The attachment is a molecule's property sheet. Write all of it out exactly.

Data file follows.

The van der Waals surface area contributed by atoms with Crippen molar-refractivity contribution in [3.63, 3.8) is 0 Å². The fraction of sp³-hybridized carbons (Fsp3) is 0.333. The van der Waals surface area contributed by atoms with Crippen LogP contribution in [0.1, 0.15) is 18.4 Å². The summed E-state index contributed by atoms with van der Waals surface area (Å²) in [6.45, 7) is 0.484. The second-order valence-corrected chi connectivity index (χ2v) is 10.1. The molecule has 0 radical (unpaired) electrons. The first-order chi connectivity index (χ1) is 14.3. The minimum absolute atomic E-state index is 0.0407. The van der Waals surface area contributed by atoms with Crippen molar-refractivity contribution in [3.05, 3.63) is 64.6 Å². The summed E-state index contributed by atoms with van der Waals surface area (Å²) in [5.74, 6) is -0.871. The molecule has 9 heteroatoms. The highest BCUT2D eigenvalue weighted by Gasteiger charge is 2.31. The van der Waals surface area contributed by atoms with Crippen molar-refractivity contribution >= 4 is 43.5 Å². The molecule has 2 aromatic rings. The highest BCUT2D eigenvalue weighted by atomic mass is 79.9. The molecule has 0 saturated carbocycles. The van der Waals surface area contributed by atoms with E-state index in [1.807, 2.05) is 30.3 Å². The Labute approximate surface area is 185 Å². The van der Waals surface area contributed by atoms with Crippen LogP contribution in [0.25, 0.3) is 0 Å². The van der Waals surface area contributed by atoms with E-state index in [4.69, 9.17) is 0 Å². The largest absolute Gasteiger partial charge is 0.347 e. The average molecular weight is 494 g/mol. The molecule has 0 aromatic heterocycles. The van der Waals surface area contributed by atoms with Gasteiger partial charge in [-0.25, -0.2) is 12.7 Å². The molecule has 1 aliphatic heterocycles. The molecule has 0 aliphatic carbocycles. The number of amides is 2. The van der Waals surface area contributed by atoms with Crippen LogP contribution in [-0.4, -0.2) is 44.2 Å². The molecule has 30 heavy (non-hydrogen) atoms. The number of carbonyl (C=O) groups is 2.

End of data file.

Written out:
The van der Waals surface area contributed by atoms with Crippen molar-refractivity contribution in [3.63, 3.8) is 0 Å². The fraction of sp³-hybridized carbons (Fsp3) is 0.333. The van der Waals surface area contributed by atoms with Crippen LogP contribution in [0.1, 0.15) is 18.4 Å². The summed E-state index contributed by atoms with van der Waals surface area (Å²) in [6.45, 7) is 0.484. The second-order valence-corrected chi connectivity index (χ2v) is 10.1. The molecule has 0 radical (unpaired) electrons. The first-order chi connectivity index (χ1) is 14.3. The minimum absolute atomic E-state index is 0.0407. The van der Waals surface area contributed by atoms with Crippen molar-refractivity contribution in [3.05, 3.63) is 64.6 Å². The summed E-state index contributed by atoms with van der Waals surface area (Å²) in [5.74, 6) is -0.871. The molecule has 9 heteroatoms. The highest BCUT2D eigenvalue weighted by Gasteiger charge is 2.31. The van der Waals surface area contributed by atoms with Crippen molar-refractivity contribution >= 4 is 43.5 Å². The molecule has 2 aromatic rings. The highest BCUT2D eigenvalue weighted by atomic mass is 79.9. The molecule has 0 saturated carbocycles. The van der Waals surface area contributed by atoms with E-state index in [1.807, 2.05) is 30.3 Å². The Labute approximate surface area is 185 Å². The van der Waals surface area contributed by atoms with Crippen LogP contribution in [0.25, 0.3) is 0 Å². The van der Waals surface area contributed by atoms with E-state index in [4.69, 9.17) is 0 Å². The largest absolute Gasteiger partial charge is 0.347 e. The average molecular weight is 494 g/mol. The molecule has 0 aromatic heterocycles. The van der Waals surface area contributed by atoms with Gasteiger partial charge in [-0.25, -0.2) is 12.7 Å². The molecule has 1 aliphatic heterocycles. The molecule has 0 aliphatic carbocycles. The number of amides is 2. The van der Waals surface area contributed by atoms with Crippen LogP contribution in [-0.4, -0.2) is 44.2 Å². The molecule has 30 heavy (non-hydrogen) atoms. The number of carbonyl (C=O) groups is 2.